H.M.S. Pinafore, or, The Lass that Loved a Sailor (1878) is one of the most famous Gilbert and Sullivan operettas, poking fun at the British class system. The eponymous ship is awaiting the arrival of Sir Joseph Porter, KCB, who has requested the hand of Captain Corcoran's daughter Josephine in marriage. However, Josephine is in love with the simple sailor Ralph Rackstraw, despite her - and her father's - great horror of feeling affection for someone so far beneath her station. After initially spurning his surprisingly eloquent declarations of love, the two decide to elope and marry on land. However, the sinister sailor Dick Deadeye refuses to believe a captain's daughter should lower herself so, Sir Joseph and the Captain insist on the marriage and the bumboat woman Little Buttercup seems to possess a dark secret relating to Ralph and the Captain...Hilarity Ensues, naturally.
Felony Misdemeanor: Played both straight ("He said 'damme'!"), and for laughs. Dick Deadeye's observations that "It's a queer world" and "Captain's daughters don't marry foremast jacks" are greeted with shock and outrage by the other sailors— even the ones who just said the same thing.
Foreshadowing: The fact that Pinafore runs on In the Blood as a way to parody class- and caste society makes the Captain's revelation that he can "hand, reef and steer", i.e. possesses the skills to qualify as an Able Seaman, rather indicative that something in his family tree is not quite right.
And so do his sisters and his cousins and his aunts ...
Informed Attribute: Josephine knows Sir Joseph is a kind and good man, because he told her so himself.
Inter-Class Romance: A double version of this appears. A middle class woman loves a low class man but at the same time a upper class man is in love with her. Also, a lower class woman is in love with a middle class man.
It Is Pronounced Tro PAY: Ralph's name is pronounced "Rafe" (rhymes with "safe.") This was standard British usage of the time, but has been known to confuse modern audiences, especially in America.
It's Probably Nothing: In HMS Pinafore it was that cat. Specifically, it's that cat-o'-nine-tails wielded by the Captain, who, despite trying to remain concealed, can't disguise his rage when he catches Josephine and Ralph eloping.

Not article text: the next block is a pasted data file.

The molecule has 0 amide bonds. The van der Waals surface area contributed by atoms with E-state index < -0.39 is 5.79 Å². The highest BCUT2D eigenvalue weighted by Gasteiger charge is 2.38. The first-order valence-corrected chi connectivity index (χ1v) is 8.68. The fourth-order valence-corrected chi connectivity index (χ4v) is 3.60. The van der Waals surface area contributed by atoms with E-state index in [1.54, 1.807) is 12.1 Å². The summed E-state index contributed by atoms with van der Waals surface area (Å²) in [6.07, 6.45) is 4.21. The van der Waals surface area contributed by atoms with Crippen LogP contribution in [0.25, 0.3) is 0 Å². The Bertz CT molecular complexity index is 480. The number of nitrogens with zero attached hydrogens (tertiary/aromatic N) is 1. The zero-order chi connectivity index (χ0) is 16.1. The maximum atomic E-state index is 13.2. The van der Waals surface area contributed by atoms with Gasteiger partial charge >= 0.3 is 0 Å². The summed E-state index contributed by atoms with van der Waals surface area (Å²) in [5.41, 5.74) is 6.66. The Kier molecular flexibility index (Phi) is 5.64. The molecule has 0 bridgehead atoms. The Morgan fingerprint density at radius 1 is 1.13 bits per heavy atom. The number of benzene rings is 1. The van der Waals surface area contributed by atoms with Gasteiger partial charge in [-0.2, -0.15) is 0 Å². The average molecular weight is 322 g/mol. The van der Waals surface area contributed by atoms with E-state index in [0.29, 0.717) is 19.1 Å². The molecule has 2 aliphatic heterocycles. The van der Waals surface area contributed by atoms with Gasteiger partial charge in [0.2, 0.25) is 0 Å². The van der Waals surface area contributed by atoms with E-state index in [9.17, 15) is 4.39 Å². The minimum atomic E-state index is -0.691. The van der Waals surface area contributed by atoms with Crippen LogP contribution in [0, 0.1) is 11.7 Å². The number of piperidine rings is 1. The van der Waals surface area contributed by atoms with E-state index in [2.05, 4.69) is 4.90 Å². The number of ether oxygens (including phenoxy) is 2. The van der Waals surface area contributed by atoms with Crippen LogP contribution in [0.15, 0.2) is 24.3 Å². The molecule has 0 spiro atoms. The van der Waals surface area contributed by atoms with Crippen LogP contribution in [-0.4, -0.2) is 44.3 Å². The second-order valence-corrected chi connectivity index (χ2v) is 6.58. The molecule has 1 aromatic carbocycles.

Married at Sea: Inverted. Josephine and Ralph intend to elope and get married ashore.
Mind Screw: Assuming Ralph is not the same age as Captain Corcoran, it would be impossible for Little Buttercup to have nursed them at the same time when they were both babies and accidentally switched them around.
Only Sane Man: Dick Deadeye. He's intelligent, highly opinionated, and his purpose is to state what would happen in reality. Of course, since he's ugly, hunch-backed and named Dick Deadeye, he always gets shouted down by his crewmates. He even manages to change the crew's minds by agreeing with them at one point.
Pair the Spares: Subverted, since the Captain establishes early on that he does indeed like Buttercup and outright states that he'd marry her under different circumstances.
However it is then played straight with Sir Joseph and Cousin Hebe.
Precision D Strike: Captain Corcoran in HMS Pinafore, though saying he "never swears a big, big, D" in Act 1, is driven to swear in Act 2 when he learns that his daughter Josephine and crewman Ralph mean to elope. The use of this trope at all is itself a parody, given that the Captain (and in fact all but one of the male characters) are sailors who never swear (well, hardly ever).
"In uttering a reprobation/ To any British tar/ I've tried to speak with moderation,/ But you have gone too far./ I'm very sorry to disparage/ A humble foremast lad,/ But to seek your captain's child in marriage,/ Why, damme, it's too bad! Luckily, there is indeed a consequence for ill-advised asperity.
Rags to Riches: Played straight with Ralph and inverted with the Captain, who were accidentally switched at birth. Both are happy with this development.
The exchange "Never..." "What, never?" "No, never!" "What, never?" "Well, hardly ever..." recurs a fair few times. Counting its two usages in Captain Corcoran's "I Am" Song as one, it shows itself three times.
Take That: The song, "When I was a lad," is a pointed satire on William Henry Smith, the contemporary head of the Admiralty who actually had no naval or military experience, which was of course popularly considered an outrageous appointment for an island nation that depends on its navy.
Sir Joseph: I grew so rich that I was sent/By a Pocket Borough into Parliament./I always voted at my party's call/And I never thought of thinking for myself at all!
Stick close to your desks/And never go to sea/And you all may be rulers of the Queen's Na-vee.
W.H. Smith's reputation never really recovered; even Benjamin Disraeli was reported to have referred to him privately as "Pinafore Smith" on occasion, and during one public engagement the Band of the Royal Marines even welcomed the hapless First Lord with the strains of "When I was a Lad" in defiance of a direct order to do nothing of the sort. Gilbert himself sarcastically denied any connection whatsoever: